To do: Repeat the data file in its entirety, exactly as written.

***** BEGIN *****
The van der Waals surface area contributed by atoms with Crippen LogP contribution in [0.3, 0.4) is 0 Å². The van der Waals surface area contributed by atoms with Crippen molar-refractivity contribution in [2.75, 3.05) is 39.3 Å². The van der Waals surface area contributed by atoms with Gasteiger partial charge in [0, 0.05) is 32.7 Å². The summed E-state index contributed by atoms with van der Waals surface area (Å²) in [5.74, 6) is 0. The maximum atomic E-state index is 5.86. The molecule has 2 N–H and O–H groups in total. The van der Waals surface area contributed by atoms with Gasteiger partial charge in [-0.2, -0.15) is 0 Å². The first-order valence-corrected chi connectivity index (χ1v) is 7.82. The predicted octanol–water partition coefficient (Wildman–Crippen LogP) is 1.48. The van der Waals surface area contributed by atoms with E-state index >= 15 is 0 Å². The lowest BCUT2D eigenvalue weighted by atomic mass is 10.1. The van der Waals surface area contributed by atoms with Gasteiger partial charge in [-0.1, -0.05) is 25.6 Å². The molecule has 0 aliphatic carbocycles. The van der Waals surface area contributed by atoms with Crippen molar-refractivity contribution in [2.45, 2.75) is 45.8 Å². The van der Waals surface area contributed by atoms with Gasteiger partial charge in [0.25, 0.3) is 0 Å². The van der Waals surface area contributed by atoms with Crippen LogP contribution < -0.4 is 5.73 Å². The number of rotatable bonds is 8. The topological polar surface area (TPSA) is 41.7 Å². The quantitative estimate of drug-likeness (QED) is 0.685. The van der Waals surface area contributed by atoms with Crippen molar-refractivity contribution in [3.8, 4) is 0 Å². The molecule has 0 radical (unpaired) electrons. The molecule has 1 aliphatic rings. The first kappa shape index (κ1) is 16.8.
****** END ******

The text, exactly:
The van der Waals surface area contributed by atoms with Crippen LogP contribution in [0.3, 0.4) is 0 Å². The van der Waals surface area contributed by atoms with Crippen molar-refractivity contribution in [2.75, 3.05) is 39.3 Å². The van der Waals surface area contributed by atoms with Gasteiger partial charge in [0, 0.05) is 32.7 Å². The summed E-state index contributed by atoms with van der Waals surface area (Å²) in [5.74, 6) is 0. The maximum atomic E-state index is 5.86. The molecule has 2 N–H and O–H groups in total. The van der Waals surface area contributed by atoms with Gasteiger partial charge in [-0.2, -0.15) is 0 Å². The first-order valence-corrected chi connectivity index (χ1v) is 7.82. The predicted octanol–water partition coefficient (Wildman–Crippen LogP) is 1.48. The van der Waals surface area contributed by atoms with E-state index >= 15 is 0 Å². The lowest BCUT2D eigenvalue weighted by atomic mass is 10.1. The van der Waals surface area contributed by atoms with Gasteiger partial charge in [-0.1, -0.05) is 25.6 Å². The molecule has 0 aliphatic carbocycles. The van der Waals surface area contributed by atoms with Crippen molar-refractivity contribution in [2.45, 2.75) is 45.8 Å². The van der Waals surface area contributed by atoms with Gasteiger partial charge in [0.25, 0.3) is 0 Å². The van der Waals surface area contributed by atoms with Crippen LogP contribution < -0.4 is 5.73 Å². The number of rotatable bonds is 8. The topological polar surface area (TPSA) is 41.7 Å². The quantitative estimate of drug-likeness (QED) is 0.685. The van der Waals surface area contributed by atoms with Crippen molar-refractivity contribution in [3.8, 4) is 0 Å². The molecule has 0 radical (unpaired) electrons. The molecule has 1 aliphatic rings. The first kappa shape index (κ1) is 16.8.